Why, because scripture has poetic, vague, and inaccurate descriptions of death and illness? If you want a secular source, go to WebMD. The descriptions are less poetic, but they're more accurate, and arise from an actual understanding of the human body.

    Again, nonsense. One, charities don't get "shut up" by your donation, so there's goes that rationale. Two, even if a charity only brings food to a starving village, that's probably the best that can be done with limited funding. Are you to say that just because we can't enrich the soil so that they may grow crops, or provide a permanent source of clean water (yet, at any rate) that no one benefits from alternatives like temporarily slaking a child's thirst and hunger?

    Third, you're speculating. What evidence do you have that the people who withheld their money from the impoverished and starving children did so because they'd rather give their money to a program that "actually helps"? And what programs fit that bill? Remember, if you can't show me one, then those people are simply being irrational.

    Can you give me an example of a charity that doesn't actually benefit people?

    That's not true at all. I did not feel loved when my parents disciplined me, yet they did so out of love for me. It doesn't make a difference whether the person being loved knows it or not.

    Again, wrong. If I love you and act out of love for you, your failure to appreciate it doesn't make the act any less loving.

    Again, no.

    It depends on what you mean by "well-received" (can't count on you to intend correct definitions of terms, after all). If you mean that the generous person would care whether the gift helped or benefited them, then of course. But if you're talking about whether or not the person receiving it knew it was charity or appreciated it, then no, a generous person wouldn't be bothered either way, because recognition is not the goal of the truly generous person.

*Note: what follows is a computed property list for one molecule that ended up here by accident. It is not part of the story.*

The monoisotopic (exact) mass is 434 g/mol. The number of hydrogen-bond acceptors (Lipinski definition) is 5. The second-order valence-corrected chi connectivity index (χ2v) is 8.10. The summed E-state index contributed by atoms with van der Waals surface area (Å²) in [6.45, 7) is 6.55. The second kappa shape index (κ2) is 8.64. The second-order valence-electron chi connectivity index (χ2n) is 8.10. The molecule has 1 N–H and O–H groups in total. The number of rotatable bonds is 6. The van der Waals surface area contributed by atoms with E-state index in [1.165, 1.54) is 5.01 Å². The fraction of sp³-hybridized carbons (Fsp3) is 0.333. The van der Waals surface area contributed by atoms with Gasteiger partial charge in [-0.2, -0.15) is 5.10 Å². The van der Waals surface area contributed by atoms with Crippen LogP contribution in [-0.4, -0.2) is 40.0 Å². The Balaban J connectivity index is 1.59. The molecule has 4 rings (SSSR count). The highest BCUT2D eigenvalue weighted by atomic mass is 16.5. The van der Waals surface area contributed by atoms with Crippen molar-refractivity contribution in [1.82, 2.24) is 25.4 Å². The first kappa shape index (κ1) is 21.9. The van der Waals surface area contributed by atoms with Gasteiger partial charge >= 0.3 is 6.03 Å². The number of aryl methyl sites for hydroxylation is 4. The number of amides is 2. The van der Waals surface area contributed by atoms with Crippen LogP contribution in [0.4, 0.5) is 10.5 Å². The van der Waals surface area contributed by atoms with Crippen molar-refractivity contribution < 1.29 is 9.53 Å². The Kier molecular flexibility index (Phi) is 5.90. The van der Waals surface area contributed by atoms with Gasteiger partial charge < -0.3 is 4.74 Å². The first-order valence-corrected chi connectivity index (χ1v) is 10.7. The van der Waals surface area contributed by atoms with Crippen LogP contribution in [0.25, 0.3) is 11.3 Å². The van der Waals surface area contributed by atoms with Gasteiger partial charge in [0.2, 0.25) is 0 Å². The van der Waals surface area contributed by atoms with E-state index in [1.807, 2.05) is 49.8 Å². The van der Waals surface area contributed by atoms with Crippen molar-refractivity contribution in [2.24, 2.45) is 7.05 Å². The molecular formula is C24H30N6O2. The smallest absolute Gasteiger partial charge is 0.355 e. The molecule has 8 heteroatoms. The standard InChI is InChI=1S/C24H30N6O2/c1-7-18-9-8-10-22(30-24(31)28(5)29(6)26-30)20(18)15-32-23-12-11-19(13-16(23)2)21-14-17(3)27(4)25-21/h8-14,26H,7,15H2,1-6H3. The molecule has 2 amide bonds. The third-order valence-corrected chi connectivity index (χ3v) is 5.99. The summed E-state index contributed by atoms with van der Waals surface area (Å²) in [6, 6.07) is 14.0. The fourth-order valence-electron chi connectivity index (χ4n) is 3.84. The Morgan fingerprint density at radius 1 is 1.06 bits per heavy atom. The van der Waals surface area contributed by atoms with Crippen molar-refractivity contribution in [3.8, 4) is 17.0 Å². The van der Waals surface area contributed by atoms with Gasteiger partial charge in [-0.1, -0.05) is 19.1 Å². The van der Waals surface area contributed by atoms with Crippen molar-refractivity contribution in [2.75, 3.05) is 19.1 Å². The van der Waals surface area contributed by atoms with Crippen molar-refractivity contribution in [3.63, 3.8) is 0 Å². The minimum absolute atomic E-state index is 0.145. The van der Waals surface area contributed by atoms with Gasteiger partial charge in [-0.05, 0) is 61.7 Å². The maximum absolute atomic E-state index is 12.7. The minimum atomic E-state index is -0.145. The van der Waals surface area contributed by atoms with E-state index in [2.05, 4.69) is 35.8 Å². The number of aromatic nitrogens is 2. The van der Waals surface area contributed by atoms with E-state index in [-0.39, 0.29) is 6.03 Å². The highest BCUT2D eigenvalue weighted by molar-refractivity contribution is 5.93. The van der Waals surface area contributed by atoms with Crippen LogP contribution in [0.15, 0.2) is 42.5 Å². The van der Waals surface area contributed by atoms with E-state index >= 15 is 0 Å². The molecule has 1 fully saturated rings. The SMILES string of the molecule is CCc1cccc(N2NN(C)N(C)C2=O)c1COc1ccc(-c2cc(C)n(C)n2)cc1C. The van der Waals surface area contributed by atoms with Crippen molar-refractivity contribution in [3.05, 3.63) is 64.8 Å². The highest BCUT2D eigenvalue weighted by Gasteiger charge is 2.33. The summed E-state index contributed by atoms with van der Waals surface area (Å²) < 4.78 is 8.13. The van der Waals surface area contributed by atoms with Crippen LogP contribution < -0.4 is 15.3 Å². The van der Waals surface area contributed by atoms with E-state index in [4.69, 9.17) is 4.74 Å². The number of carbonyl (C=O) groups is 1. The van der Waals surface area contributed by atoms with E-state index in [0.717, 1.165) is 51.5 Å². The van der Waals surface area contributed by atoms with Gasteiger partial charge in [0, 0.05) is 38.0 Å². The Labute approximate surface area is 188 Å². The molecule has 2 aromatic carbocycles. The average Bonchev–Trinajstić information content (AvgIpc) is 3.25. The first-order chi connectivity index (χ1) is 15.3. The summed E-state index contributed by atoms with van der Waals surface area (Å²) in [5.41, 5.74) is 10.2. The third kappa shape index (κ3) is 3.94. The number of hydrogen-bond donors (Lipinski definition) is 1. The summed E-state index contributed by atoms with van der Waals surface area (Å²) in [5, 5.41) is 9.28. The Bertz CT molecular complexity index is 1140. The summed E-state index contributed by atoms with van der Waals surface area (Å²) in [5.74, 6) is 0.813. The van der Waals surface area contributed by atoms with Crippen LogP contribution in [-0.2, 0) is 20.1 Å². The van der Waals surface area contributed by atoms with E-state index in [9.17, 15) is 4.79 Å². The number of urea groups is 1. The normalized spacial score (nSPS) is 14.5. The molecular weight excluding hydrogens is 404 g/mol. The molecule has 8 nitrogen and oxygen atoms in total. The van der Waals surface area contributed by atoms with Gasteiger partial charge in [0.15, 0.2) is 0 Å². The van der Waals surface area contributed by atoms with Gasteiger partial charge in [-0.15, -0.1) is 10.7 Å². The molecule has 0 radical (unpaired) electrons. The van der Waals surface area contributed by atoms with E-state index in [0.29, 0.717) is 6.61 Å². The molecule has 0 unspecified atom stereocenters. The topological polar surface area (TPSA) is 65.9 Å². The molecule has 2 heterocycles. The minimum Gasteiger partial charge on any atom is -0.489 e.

Intellect always plays a role, but if they really are bothered by all of these other items, then you prove the studies correct, in that religious people tend to act with regard to their dogmas rather than their humanity, and as such atheists--unbound by those dogmas--are more compassionate.

    No, you brought it in to obfuscate the discussion. Either that or to attempt to change the definition of "compassion", which appears to be a common trait on these forums.

    Clearly you did not.
  20. wynn ˙ Valued Senior Member

    If you can't even figure out whether the person you're talking to is a theist or an atheist ...